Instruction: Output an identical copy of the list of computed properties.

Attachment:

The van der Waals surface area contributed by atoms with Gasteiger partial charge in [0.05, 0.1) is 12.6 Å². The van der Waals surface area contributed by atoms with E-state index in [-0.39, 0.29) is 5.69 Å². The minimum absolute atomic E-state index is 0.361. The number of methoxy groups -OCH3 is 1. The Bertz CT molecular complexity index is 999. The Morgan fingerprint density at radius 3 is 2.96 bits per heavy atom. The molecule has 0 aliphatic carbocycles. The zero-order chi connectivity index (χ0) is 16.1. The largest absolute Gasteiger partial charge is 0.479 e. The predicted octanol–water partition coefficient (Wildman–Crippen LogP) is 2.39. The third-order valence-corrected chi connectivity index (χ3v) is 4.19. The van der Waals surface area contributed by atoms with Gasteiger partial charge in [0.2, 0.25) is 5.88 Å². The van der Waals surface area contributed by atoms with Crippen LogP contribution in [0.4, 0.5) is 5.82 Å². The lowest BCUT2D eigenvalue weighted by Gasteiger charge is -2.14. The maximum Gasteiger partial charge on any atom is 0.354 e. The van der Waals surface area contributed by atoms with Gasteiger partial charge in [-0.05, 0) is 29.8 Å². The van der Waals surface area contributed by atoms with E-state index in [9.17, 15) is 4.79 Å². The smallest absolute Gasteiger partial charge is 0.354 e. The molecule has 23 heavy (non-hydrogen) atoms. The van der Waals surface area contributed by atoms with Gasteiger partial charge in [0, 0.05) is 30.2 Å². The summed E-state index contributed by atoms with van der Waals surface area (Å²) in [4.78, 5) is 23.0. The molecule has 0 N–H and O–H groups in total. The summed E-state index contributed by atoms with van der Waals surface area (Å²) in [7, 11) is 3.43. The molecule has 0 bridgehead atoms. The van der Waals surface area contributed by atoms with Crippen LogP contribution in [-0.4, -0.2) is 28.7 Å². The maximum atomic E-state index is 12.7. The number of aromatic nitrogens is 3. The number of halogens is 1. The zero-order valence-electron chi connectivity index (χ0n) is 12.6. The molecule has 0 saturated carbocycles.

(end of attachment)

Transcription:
The van der Waals surface area contributed by atoms with Gasteiger partial charge in [0.05, 0.1) is 12.6 Å². The van der Waals surface area contributed by atoms with E-state index in [-0.39, 0.29) is 5.69 Å². The minimum absolute atomic E-state index is 0.361. The number of methoxy groups -OCH3 is 1. The Bertz CT molecular complexity index is 999. The Morgan fingerprint density at radius 3 is 2.96 bits per heavy atom. The molecule has 0 aliphatic carbocycles. The zero-order chi connectivity index (χ0) is 16.1. The largest absolute Gasteiger partial charge is 0.479 e. The predicted octanol–water partition coefficient (Wildman–Crippen LogP) is 2.39. The third-order valence-corrected chi connectivity index (χ3v) is 4.19. The van der Waals surface area contributed by atoms with Gasteiger partial charge in [0.2, 0.25) is 5.88 Å². The van der Waals surface area contributed by atoms with Crippen LogP contribution in [0.4, 0.5) is 5.82 Å². The lowest BCUT2D eigenvalue weighted by Gasteiger charge is -2.14. The maximum Gasteiger partial charge on any atom is 0.354 e. The van der Waals surface area contributed by atoms with Gasteiger partial charge in [-0.05, 0) is 29.8 Å². The van der Waals surface area contributed by atoms with E-state index in [9.17, 15) is 4.79 Å². The smallest absolute Gasteiger partial charge is 0.354 e. The molecule has 23 heavy (non-hydrogen) atoms. The van der Waals surface area contributed by atoms with Gasteiger partial charge in [0, 0.05) is 30.2 Å². The summed E-state index contributed by atoms with van der Waals surface area (Å²) in [4.78, 5) is 23.0. The molecule has 0 N–H and O–H groups in total. The summed E-state index contributed by atoms with van der Waals surface area (Å²) in [7, 11) is 3.43. The molecule has 0 bridgehead atoms. The van der Waals surface area contributed by atoms with Crippen LogP contribution in [-0.4, -0.2) is 28.7 Å². The maximum atomic E-state index is 12.7. The number of aromatic nitrogens is 3. The number of halogens is 1. The zero-order valence-electron chi connectivity index (χ0n) is 12.6. The molecule has 0 saturated carbocycles.